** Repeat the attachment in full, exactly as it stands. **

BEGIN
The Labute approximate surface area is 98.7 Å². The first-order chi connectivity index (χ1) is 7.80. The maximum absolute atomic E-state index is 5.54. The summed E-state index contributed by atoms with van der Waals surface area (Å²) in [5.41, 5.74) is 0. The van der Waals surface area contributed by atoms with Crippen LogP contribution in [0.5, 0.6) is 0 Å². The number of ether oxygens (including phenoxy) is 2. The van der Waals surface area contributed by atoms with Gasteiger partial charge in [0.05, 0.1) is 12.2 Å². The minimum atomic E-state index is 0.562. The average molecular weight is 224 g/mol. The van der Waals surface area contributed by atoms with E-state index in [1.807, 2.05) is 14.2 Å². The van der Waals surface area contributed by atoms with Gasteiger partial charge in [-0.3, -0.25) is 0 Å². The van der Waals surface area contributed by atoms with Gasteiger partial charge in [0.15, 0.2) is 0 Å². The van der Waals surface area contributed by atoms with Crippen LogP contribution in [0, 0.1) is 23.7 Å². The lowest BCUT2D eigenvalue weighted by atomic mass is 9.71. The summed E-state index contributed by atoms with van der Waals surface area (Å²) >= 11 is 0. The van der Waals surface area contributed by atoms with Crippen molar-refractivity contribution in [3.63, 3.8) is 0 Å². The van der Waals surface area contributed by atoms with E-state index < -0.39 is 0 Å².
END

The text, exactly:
The Labute approximate surface area is 98.7 Å². The first-order chi connectivity index (χ1) is 7.80. The maximum absolute atomic E-state index is 5.54. The summed E-state index contributed by atoms with van der Waals surface area (Å²) in [5.41, 5.74) is 0. The van der Waals surface area contributed by atoms with Crippen LogP contribution in [0.5, 0.6) is 0 Å². The number of ether oxygens (including phenoxy) is 2. The van der Waals surface area contributed by atoms with Gasteiger partial charge in [0.05, 0.1) is 12.2 Å². The minimum atomic E-state index is 0.562. The average molecular weight is 224 g/mol. The van der Waals surface area contributed by atoms with E-state index in [1.807, 2.05) is 14.2 Å². The van der Waals surface area contributed by atoms with Gasteiger partial charge in [-0.3, -0.25) is 0 Å². The van der Waals surface area contributed by atoms with Gasteiger partial charge in [0.15, 0.2) is 0 Å². The van der Waals surface area contributed by atoms with Crippen LogP contribution in [0, 0.1) is 23.7 Å². The lowest BCUT2D eigenvalue weighted by atomic mass is 9.71. The summed E-state index contributed by atoms with van der Waals surface area (Å²) >= 11 is 0. The van der Waals surface area contributed by atoms with Crippen molar-refractivity contribution in [3.63, 3.8) is 0 Å². The van der Waals surface area contributed by atoms with E-state index < -0.39 is 0 Å².